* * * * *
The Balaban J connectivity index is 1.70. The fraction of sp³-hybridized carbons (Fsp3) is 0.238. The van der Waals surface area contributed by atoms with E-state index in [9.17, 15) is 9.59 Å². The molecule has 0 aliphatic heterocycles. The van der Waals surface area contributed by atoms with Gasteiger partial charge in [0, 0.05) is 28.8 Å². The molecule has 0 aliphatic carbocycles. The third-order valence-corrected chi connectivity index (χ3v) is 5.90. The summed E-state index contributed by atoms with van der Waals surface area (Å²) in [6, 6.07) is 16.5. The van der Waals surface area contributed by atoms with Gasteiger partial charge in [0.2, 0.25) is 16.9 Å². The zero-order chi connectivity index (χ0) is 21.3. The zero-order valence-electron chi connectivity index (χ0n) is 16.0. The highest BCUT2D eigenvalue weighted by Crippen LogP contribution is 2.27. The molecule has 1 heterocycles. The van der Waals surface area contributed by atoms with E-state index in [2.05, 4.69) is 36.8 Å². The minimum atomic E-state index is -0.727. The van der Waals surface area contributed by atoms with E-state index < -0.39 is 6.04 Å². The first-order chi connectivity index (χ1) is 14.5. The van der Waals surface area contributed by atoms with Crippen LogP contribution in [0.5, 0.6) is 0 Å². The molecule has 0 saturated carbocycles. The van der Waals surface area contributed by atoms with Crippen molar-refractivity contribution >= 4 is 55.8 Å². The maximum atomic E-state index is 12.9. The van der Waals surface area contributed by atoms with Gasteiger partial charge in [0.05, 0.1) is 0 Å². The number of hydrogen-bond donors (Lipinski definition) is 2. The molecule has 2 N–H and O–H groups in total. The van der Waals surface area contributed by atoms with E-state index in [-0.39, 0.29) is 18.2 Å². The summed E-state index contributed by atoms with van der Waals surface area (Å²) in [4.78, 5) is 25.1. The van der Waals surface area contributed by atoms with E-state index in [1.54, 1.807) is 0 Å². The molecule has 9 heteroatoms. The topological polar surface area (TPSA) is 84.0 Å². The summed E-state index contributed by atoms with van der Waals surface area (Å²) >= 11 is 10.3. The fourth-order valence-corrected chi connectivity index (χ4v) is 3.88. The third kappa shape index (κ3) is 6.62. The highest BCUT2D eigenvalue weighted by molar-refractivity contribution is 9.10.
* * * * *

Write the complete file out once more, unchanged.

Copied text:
The Balaban J connectivity index is 1.70. The fraction of sp³-hybridized carbons (Fsp3) is 0.238. The van der Waals surface area contributed by atoms with E-state index in [9.17, 15) is 9.59 Å². The molecule has 0 aliphatic heterocycles. The van der Waals surface area contributed by atoms with Gasteiger partial charge in [0, 0.05) is 28.8 Å². The molecule has 0 aliphatic carbocycles. The third-order valence-corrected chi connectivity index (χ3v) is 5.90. The summed E-state index contributed by atoms with van der Waals surface area (Å²) in [6, 6.07) is 16.5. The van der Waals surface area contributed by atoms with Gasteiger partial charge in [0.2, 0.25) is 16.9 Å². The zero-order chi connectivity index (χ0) is 21.3. The zero-order valence-electron chi connectivity index (χ0n) is 16.0. The highest BCUT2D eigenvalue weighted by Crippen LogP contribution is 2.27. The molecule has 1 heterocycles. The van der Waals surface area contributed by atoms with E-state index in [2.05, 4.69) is 36.8 Å². The minimum atomic E-state index is -0.727. The van der Waals surface area contributed by atoms with E-state index < -0.39 is 6.04 Å². The first-order chi connectivity index (χ1) is 14.5. The van der Waals surface area contributed by atoms with Crippen LogP contribution in [0.5, 0.6) is 0 Å². The molecule has 0 saturated carbocycles. The van der Waals surface area contributed by atoms with Crippen molar-refractivity contribution >= 4 is 55.8 Å². The maximum atomic E-state index is 12.9. The van der Waals surface area contributed by atoms with Gasteiger partial charge in [0.05, 0.1) is 0 Å². The number of hydrogen-bond donors (Lipinski definition) is 2. The molecule has 2 N–H and O–H groups in total. The van der Waals surface area contributed by atoms with E-state index in [-0.39, 0.29) is 18.2 Å². The summed E-state index contributed by atoms with van der Waals surface area (Å²) in [4.78, 5) is 25.1. The van der Waals surface area contributed by atoms with E-state index in [1.54, 1.807) is 0 Å². The molecule has 9 heteroatoms. The topological polar surface area (TPSA) is 84.0 Å². The summed E-state index contributed by atoms with van der Waals surface area (Å²) >= 11 is 10.3. The fourth-order valence-corrected chi connectivity index (χ4v) is 3.88. The third kappa shape index (κ3) is 6.62. The highest BCUT2D eigenvalue weighted by molar-refractivity contribution is 9.10.